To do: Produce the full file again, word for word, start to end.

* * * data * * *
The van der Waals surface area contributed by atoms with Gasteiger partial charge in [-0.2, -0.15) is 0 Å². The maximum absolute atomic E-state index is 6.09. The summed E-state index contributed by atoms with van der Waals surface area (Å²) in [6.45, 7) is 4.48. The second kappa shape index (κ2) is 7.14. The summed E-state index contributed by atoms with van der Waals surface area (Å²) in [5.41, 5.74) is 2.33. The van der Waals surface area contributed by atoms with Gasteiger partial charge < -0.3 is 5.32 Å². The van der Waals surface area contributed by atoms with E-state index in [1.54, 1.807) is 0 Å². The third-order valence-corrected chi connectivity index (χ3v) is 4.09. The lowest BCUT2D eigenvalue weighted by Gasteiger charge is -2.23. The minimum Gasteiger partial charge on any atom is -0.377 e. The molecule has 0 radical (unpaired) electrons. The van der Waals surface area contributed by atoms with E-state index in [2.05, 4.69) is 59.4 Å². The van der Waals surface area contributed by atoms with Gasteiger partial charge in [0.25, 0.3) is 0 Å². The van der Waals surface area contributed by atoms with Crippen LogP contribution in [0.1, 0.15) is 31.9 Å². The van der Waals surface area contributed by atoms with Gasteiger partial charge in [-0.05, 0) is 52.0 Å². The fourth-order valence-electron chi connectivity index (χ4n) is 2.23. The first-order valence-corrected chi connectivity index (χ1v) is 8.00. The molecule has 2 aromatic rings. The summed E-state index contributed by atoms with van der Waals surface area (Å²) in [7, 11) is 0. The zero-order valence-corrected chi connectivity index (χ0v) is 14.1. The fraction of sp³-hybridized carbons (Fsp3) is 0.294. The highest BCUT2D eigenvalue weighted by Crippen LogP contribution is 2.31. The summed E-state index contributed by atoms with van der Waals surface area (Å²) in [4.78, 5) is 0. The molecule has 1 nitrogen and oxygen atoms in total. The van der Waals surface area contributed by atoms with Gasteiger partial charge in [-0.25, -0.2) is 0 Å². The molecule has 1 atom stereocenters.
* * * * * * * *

The van der Waals surface area contributed by atoms with Gasteiger partial charge in [-0.2, -0.15) is 0 Å². The maximum absolute atomic E-state index is 6.09. The summed E-state index contributed by atoms with van der Waals surface area (Å²) in [6.45, 7) is 4.48. The second kappa shape index (κ2) is 7.14. The summed E-state index contributed by atoms with van der Waals surface area (Å²) in [5.41, 5.74) is 2.33. The van der Waals surface area contributed by atoms with Gasteiger partial charge < -0.3 is 5.32 Å². The van der Waals surface area contributed by atoms with E-state index in [1.54, 1.807) is 0 Å². The third-order valence-corrected chi connectivity index (χ3v) is 4.09. The lowest BCUT2D eigenvalue weighted by Gasteiger charge is -2.23. The minimum Gasteiger partial charge on any atom is -0.377 e. The molecule has 0 radical (unpaired) electrons. The van der Waals surface area contributed by atoms with E-state index in [2.05, 4.69) is 59.4 Å². The van der Waals surface area contributed by atoms with Gasteiger partial charge in [0.25, 0.3) is 0 Å². The van der Waals surface area contributed by atoms with Crippen LogP contribution in [0.1, 0.15) is 31.9 Å². The van der Waals surface area contributed by atoms with Gasteiger partial charge in [-0.05, 0) is 52.0 Å². The fourth-order valence-electron chi connectivity index (χ4n) is 2.23. The first-order valence-corrected chi connectivity index (χ1v) is 8.00. The molecule has 2 aromatic rings. The summed E-state index contributed by atoms with van der Waals surface area (Å²) in [7, 11) is 0. The zero-order valence-corrected chi connectivity index (χ0v) is 14.1. The fraction of sp³-hybridized carbons (Fsp3) is 0.294. The highest BCUT2D eigenvalue weighted by Crippen LogP contribution is 2.31. The summed E-state index contributed by atoms with van der Waals surface area (Å²) in [4.78, 5) is 0. The molecule has 1 nitrogen and oxygen atoms in total. The van der Waals surface area contributed by atoms with Gasteiger partial charge in [-0.25, -0.2) is 0 Å². The molecule has 1 atom stereocenters.